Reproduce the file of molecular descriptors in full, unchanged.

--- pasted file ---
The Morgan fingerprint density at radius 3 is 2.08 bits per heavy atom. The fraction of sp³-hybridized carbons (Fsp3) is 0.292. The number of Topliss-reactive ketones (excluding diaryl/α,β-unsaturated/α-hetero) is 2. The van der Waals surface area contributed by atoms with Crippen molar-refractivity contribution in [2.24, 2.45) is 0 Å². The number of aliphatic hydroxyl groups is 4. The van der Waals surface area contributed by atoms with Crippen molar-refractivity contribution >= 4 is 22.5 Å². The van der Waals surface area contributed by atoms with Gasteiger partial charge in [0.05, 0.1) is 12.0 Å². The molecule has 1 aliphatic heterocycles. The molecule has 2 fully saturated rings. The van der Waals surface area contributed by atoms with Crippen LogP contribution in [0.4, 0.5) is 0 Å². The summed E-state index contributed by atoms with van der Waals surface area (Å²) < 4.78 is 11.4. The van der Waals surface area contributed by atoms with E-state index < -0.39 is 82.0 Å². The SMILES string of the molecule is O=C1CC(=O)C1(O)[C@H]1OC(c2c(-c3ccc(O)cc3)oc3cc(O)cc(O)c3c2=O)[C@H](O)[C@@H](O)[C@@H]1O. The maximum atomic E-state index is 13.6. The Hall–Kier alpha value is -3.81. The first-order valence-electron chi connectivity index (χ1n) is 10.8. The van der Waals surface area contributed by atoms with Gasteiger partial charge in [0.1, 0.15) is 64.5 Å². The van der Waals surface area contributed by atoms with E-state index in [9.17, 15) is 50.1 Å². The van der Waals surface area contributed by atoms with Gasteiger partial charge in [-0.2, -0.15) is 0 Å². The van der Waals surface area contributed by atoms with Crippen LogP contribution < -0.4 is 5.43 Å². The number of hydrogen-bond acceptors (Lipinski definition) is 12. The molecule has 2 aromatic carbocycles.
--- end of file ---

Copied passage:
The Morgan fingerprint density at radius 3 is 2.08 bits per heavy atom. The fraction of sp³-hybridized carbons (Fsp3) is 0.292. The number of Topliss-reactive ketones (excluding diaryl/α,β-unsaturated/α-hetero) is 2. The van der Waals surface area contributed by atoms with Crippen molar-refractivity contribution in [2.24, 2.45) is 0 Å². The number of aliphatic hydroxyl groups is 4. The van der Waals surface area contributed by atoms with Crippen molar-refractivity contribution >= 4 is 22.5 Å². The van der Waals surface area contributed by atoms with Gasteiger partial charge in [0.05, 0.1) is 12.0 Å². The molecule has 1 aliphatic heterocycles. The molecule has 2 fully saturated rings. The van der Waals surface area contributed by atoms with Crippen LogP contribution in [0.4, 0.5) is 0 Å². The summed E-state index contributed by atoms with van der Waals surface area (Å²) < 4.78 is 11.4. The van der Waals surface area contributed by atoms with E-state index < -0.39 is 82.0 Å². The SMILES string of the molecule is O=C1CC(=O)C1(O)[C@H]1OC(c2c(-c3ccc(O)cc3)oc3cc(O)cc(O)c3c2=O)[C@H](O)[C@@H](O)[C@@H]1O. The maximum atomic E-state index is 13.6. The Hall–Kier alpha value is -3.81. The first-order valence-electron chi connectivity index (χ1n) is 10.8. The van der Waals surface area contributed by atoms with Gasteiger partial charge in [0.1, 0.15) is 64.5 Å². The van der Waals surface area contributed by atoms with E-state index in [9.17, 15) is 50.1 Å². The van der Waals surface area contributed by atoms with Gasteiger partial charge in [-0.2, -0.15) is 0 Å². The van der Waals surface area contributed by atoms with Crippen LogP contribution < -0.4 is 5.43 Å². The number of hydrogen-bond acceptors (Lipinski definition) is 12. The molecule has 2 aromatic carbocycles.